The New Yorker:
As the University of Chicago economist Richard Thaler tells the story, a group of fellow-graduate students in economics were at his house one night in the late nineteen-seventies, socializing before the dinner hour. Thaler saw how much they were snacking, and decided to remove the nut bowls from the living room. His colleagues—almost all of whom were ardent proponents of the idea that humans are rational decision-makers, optimizing their best interests through freely made choices—thanked him for removing the tempting snacks. Thaler took mental note of the moment, one of many notes on human irrationality that he would gather in the ensuing years.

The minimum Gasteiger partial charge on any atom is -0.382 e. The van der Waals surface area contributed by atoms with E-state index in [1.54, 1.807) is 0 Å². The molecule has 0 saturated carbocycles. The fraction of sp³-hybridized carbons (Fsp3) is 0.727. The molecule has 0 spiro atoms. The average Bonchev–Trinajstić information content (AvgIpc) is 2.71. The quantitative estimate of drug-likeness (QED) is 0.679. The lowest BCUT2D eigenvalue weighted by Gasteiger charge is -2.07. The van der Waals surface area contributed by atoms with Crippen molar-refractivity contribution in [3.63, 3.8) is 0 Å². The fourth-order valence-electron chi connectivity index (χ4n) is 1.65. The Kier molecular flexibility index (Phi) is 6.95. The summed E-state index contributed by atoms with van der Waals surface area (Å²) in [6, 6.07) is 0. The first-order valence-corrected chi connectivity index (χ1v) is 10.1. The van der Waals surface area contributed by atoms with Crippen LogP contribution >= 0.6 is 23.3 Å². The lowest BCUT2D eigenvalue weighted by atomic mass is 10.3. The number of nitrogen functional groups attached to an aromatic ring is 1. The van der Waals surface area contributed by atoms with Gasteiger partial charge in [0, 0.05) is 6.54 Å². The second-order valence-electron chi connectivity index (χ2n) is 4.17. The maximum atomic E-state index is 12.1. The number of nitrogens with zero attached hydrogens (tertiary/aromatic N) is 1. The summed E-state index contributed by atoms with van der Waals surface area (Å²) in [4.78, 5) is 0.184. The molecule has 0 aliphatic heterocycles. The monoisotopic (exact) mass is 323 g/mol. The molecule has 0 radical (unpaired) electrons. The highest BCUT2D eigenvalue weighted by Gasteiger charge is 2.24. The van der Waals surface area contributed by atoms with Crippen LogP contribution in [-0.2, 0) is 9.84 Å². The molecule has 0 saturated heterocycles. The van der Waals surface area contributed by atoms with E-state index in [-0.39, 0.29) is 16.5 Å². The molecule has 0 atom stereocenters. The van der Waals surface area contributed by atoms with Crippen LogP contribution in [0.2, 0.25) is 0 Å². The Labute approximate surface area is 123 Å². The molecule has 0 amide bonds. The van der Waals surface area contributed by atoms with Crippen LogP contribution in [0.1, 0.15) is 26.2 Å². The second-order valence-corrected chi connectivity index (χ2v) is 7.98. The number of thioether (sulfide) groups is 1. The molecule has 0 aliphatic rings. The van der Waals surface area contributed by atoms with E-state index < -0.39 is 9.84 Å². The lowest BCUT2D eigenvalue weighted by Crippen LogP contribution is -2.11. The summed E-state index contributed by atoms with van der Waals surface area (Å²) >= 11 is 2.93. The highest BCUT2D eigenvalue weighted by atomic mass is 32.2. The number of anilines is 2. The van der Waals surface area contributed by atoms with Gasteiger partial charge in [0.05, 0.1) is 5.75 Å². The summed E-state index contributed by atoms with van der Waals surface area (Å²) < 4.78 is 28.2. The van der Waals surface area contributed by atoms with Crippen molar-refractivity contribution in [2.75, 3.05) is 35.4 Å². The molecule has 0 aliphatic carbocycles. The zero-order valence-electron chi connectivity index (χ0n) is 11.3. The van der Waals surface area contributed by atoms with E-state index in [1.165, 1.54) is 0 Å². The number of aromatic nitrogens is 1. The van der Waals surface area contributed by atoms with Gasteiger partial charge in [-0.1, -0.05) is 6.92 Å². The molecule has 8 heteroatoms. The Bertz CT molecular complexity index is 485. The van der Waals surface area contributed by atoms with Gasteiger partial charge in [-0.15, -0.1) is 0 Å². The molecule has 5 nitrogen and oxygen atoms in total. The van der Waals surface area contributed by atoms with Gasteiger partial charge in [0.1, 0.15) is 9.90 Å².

That night at his house, Thaler’s colleagues were acknowledging a phenomenon long recognized by people not under the sway of rational-choice theory: that, will power being limited, it is sometimes good to have our freedoms restricted if we’re to act in our own best interests. Ulysses had his minions tie him to the mast as they sailed past the Sirens because he recognized that he would otherwise be powerless to resist their seductions. In recent years, behavioral scientists have expanded on the power of outside constraints, finding, for example, that students given free rein to hand in writing assignments anytime during the semester typically procrastinate and hand in worse essays than those forced by their professors to meet deadlines.
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